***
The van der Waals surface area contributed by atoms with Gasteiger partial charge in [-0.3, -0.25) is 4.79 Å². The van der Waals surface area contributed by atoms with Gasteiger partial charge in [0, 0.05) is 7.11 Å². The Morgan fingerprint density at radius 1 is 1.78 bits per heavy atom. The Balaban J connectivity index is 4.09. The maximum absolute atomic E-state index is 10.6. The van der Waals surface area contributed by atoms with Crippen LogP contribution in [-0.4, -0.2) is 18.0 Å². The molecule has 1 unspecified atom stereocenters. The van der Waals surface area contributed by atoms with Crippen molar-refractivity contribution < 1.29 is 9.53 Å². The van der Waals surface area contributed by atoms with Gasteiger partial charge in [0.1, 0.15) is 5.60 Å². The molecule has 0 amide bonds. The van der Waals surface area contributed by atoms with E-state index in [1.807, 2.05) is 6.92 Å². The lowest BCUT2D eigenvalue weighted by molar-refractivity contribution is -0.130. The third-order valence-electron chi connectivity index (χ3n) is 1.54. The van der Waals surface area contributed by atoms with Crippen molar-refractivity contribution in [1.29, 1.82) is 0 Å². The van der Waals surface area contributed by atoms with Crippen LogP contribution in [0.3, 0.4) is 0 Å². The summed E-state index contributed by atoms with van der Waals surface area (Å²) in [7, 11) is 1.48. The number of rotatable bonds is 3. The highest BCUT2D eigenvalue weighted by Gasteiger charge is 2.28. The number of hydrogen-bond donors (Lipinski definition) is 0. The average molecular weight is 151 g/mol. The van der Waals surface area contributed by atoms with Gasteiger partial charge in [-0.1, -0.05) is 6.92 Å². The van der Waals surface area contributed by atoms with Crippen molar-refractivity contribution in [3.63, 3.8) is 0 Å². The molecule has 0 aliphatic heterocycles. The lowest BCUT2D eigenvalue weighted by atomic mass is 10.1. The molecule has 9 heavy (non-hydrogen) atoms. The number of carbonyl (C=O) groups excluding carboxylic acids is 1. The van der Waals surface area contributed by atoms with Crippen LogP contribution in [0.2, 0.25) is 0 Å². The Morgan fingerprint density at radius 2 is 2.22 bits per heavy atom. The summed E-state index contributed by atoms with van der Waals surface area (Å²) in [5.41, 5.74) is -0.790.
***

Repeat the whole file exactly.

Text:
The van der Waals surface area contributed by atoms with Gasteiger partial charge in [-0.3, -0.25) is 4.79 Å². The van der Waals surface area contributed by atoms with Gasteiger partial charge in [0, 0.05) is 7.11 Å². The Morgan fingerprint density at radius 1 is 1.78 bits per heavy atom. The Balaban J connectivity index is 4.09. The maximum absolute atomic E-state index is 10.6. The van der Waals surface area contributed by atoms with Crippen LogP contribution in [-0.4, -0.2) is 18.0 Å². The molecule has 1 unspecified atom stereocenters. The van der Waals surface area contributed by atoms with Crippen molar-refractivity contribution < 1.29 is 9.53 Å². The van der Waals surface area contributed by atoms with Gasteiger partial charge in [0.1, 0.15) is 5.60 Å². The molecule has 0 amide bonds. The van der Waals surface area contributed by atoms with E-state index in [1.807, 2.05) is 6.92 Å². The lowest BCUT2D eigenvalue weighted by molar-refractivity contribution is -0.130. The third-order valence-electron chi connectivity index (χ3n) is 1.54. The van der Waals surface area contributed by atoms with Crippen molar-refractivity contribution in [1.29, 1.82) is 0 Å². The van der Waals surface area contributed by atoms with Crippen LogP contribution in [0.3, 0.4) is 0 Å². The summed E-state index contributed by atoms with van der Waals surface area (Å²) in [7, 11) is 1.48. The number of rotatable bonds is 3. The highest BCUT2D eigenvalue weighted by Gasteiger charge is 2.28. The number of hydrogen-bond donors (Lipinski definition) is 0. The average molecular weight is 151 g/mol. The van der Waals surface area contributed by atoms with Gasteiger partial charge in [-0.1, -0.05) is 6.92 Å². The van der Waals surface area contributed by atoms with Crippen molar-refractivity contribution in [3.63, 3.8) is 0 Å². The molecule has 0 aliphatic heterocycles. The lowest BCUT2D eigenvalue weighted by atomic mass is 10.1. The molecule has 9 heavy (non-hydrogen) atoms. The number of carbonyl (C=O) groups excluding carboxylic acids is 1. The van der Waals surface area contributed by atoms with Crippen LogP contribution in [0.2, 0.25) is 0 Å². The Morgan fingerprint density at radius 2 is 2.22 bits per heavy atom. The summed E-state index contributed by atoms with van der Waals surface area (Å²) in [5.41, 5.74) is -0.790.